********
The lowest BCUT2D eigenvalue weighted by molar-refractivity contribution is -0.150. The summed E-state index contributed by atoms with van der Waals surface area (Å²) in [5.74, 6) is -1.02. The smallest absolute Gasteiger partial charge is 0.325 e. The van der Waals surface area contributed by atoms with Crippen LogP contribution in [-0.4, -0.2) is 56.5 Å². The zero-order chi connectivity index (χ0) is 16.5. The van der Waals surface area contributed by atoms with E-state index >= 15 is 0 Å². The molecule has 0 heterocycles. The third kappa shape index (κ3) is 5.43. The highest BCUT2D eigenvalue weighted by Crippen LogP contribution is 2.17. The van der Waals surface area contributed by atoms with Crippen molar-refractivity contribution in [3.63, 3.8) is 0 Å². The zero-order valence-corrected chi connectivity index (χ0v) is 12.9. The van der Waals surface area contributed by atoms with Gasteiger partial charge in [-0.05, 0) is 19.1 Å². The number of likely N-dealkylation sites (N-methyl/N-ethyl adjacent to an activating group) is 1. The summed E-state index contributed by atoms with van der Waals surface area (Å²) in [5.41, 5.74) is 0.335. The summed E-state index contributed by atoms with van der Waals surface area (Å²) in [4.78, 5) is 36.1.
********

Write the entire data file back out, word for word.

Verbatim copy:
The lowest BCUT2D eigenvalue weighted by molar-refractivity contribution is -0.150. The summed E-state index contributed by atoms with van der Waals surface area (Å²) in [5.74, 6) is -1.02. The smallest absolute Gasteiger partial charge is 0.325 e. The van der Waals surface area contributed by atoms with Crippen LogP contribution in [-0.4, -0.2) is 56.5 Å². The zero-order chi connectivity index (χ0) is 16.5. The van der Waals surface area contributed by atoms with E-state index >= 15 is 0 Å². The molecule has 0 heterocycles. The third kappa shape index (κ3) is 5.43. The highest BCUT2D eigenvalue weighted by Crippen LogP contribution is 2.17. The van der Waals surface area contributed by atoms with Crippen molar-refractivity contribution in [3.63, 3.8) is 0 Å². The zero-order valence-corrected chi connectivity index (χ0v) is 12.9. The van der Waals surface area contributed by atoms with Gasteiger partial charge in [-0.05, 0) is 19.1 Å². The number of likely N-dealkylation sites (N-methyl/N-ethyl adjacent to an activating group) is 1. The summed E-state index contributed by atoms with van der Waals surface area (Å²) in [5.41, 5.74) is 0.335. The summed E-state index contributed by atoms with van der Waals surface area (Å²) in [4.78, 5) is 36.1.